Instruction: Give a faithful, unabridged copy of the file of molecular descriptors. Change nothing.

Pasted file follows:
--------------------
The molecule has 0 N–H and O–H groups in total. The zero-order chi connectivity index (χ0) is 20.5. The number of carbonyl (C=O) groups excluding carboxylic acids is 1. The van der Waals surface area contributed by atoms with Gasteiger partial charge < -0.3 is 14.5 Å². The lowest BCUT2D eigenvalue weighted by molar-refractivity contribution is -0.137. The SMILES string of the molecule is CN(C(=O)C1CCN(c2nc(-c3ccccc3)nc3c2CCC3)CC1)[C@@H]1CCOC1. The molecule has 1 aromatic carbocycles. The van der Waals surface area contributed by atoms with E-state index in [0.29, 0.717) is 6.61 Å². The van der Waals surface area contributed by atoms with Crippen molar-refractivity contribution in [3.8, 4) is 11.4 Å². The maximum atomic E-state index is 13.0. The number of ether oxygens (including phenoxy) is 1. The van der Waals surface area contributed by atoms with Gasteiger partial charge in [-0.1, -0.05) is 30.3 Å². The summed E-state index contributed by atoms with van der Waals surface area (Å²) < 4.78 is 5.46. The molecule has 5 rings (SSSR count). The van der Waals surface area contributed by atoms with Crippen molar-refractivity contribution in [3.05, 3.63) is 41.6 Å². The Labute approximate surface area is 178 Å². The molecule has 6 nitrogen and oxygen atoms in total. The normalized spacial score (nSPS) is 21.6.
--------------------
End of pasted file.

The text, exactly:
The molecule has 0 N–H and O–H groups in total. The zero-order chi connectivity index (χ0) is 20.5. The number of carbonyl (C=O) groups excluding carboxylic acids is 1. The van der Waals surface area contributed by atoms with Gasteiger partial charge < -0.3 is 14.5 Å². The lowest BCUT2D eigenvalue weighted by molar-refractivity contribution is -0.137. The SMILES string of the molecule is CN(C(=O)C1CCN(c2nc(-c3ccccc3)nc3c2CCC3)CC1)[C@@H]1CCOC1. The molecule has 1 aromatic carbocycles. The van der Waals surface area contributed by atoms with E-state index in [0.29, 0.717) is 6.61 Å². The van der Waals surface area contributed by atoms with Crippen molar-refractivity contribution in [3.8, 4) is 11.4 Å². The maximum atomic E-state index is 13.0. The number of ether oxygens (including phenoxy) is 1. The van der Waals surface area contributed by atoms with Gasteiger partial charge in [-0.1, -0.05) is 30.3 Å². The summed E-state index contributed by atoms with van der Waals surface area (Å²) < 4.78 is 5.46. The molecule has 5 rings (SSSR count). The van der Waals surface area contributed by atoms with Crippen molar-refractivity contribution in [3.05, 3.63) is 41.6 Å². The Labute approximate surface area is 178 Å². The molecule has 6 nitrogen and oxygen atoms in total. The normalized spacial score (nSPS) is 21.6.